The trouble is stool can collect and harden when a child doesn't poop for a while. This backup can lead to uncontrolled leakage—and that's what I feared.

Six days after the initial hospital visit, and again, no stool softeners or laxatives could get this little boy to say anything other than, "I don't feel like I have to go," as he stood there crossing his legs together in pain. So back to the hospital we went (I wasn't waiting 10 days again).

At the hospital, I had a great conversation with pediatric emergency physician Christopher Amato, M.D., who struggled for almost a decade with the same thing with his son. "It's more common in males," he says. "It may be related to behavioral components like a painful stool that stigmatized your son, or from his diet, related to high amounts of starch, dairy, or not enough water."

What it came down to for my son, in my opinion, was being in a new place and out of the flow of his routine. Dr. Amato agrees. "Any stressor, such as an altered routine, can have an affect on our bodies, which ultimately may manifest as constipation," he says.

What Doctors Suggested to Get My Son to Poop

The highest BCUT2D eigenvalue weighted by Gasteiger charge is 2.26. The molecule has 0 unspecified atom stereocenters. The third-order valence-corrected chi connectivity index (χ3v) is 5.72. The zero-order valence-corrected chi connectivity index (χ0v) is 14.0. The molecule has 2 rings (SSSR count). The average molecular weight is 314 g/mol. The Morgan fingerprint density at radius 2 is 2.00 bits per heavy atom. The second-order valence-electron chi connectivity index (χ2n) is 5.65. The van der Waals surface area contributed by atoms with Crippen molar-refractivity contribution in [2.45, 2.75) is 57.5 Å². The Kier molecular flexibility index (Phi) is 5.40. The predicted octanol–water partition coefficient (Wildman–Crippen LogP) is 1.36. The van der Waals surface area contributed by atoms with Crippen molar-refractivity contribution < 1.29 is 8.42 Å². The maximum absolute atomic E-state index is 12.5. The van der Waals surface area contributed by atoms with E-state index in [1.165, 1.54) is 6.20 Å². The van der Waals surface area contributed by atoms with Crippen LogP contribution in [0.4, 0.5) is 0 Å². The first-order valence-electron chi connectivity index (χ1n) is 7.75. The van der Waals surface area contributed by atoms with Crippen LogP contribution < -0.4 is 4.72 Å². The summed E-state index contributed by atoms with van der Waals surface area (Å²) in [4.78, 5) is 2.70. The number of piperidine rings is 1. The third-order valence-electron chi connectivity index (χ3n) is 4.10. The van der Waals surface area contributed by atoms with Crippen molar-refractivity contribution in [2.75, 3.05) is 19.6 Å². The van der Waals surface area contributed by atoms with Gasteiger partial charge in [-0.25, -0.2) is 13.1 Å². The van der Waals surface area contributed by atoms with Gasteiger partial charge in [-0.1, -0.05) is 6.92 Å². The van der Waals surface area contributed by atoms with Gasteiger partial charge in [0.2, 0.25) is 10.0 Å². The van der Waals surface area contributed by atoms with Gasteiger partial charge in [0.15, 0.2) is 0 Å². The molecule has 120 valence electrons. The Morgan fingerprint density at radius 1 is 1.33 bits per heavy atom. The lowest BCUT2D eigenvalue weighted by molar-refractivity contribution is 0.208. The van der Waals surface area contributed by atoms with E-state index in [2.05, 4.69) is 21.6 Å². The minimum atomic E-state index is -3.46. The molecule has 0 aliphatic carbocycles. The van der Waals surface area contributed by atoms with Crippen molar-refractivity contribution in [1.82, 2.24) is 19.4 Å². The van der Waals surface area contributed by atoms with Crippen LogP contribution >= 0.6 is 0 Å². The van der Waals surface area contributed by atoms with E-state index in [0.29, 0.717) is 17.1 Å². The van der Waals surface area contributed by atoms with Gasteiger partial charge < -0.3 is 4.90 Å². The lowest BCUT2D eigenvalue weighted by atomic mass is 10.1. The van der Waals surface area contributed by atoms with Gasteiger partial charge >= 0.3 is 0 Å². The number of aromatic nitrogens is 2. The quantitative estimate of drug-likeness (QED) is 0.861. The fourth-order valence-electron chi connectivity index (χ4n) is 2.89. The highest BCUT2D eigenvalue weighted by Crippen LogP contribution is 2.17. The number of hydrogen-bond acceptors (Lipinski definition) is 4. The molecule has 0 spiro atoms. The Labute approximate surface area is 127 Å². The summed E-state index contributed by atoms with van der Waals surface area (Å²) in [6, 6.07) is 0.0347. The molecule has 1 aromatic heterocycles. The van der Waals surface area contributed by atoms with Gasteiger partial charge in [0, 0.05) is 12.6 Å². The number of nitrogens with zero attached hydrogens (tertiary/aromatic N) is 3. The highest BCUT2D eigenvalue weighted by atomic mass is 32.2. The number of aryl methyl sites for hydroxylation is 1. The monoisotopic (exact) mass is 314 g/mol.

Dr. Amato told me that continuing to give my son enemas could traumatize him and that we should focus on a course of treatment that starts from the mouth rather than the rear. Since this was more of a mental issue versus a physical one, he recommended we try Miralax so that my son "physically couldn't hold it in anymore."

Every doctor I talked to during my quest for a solution suggested Miralax, but I was nervous to try it. While many parents swear by it (and really no judgment), Miralax has hit the media circuit for the negative side effects it was causing in their children's behavior. These include anxiety, paranoia, and rage.

But Syeda Husain, M.D., a pediatrician based in New Jersey, refutes the claims against Miralax. "It's mainly polyethylene glycol (PEG), which is nontoxic and water-soluble, and an inactive ingredient that is not absorbed in the gut. It works to pull water into the bowel to soften the stool," says Dr. Husain.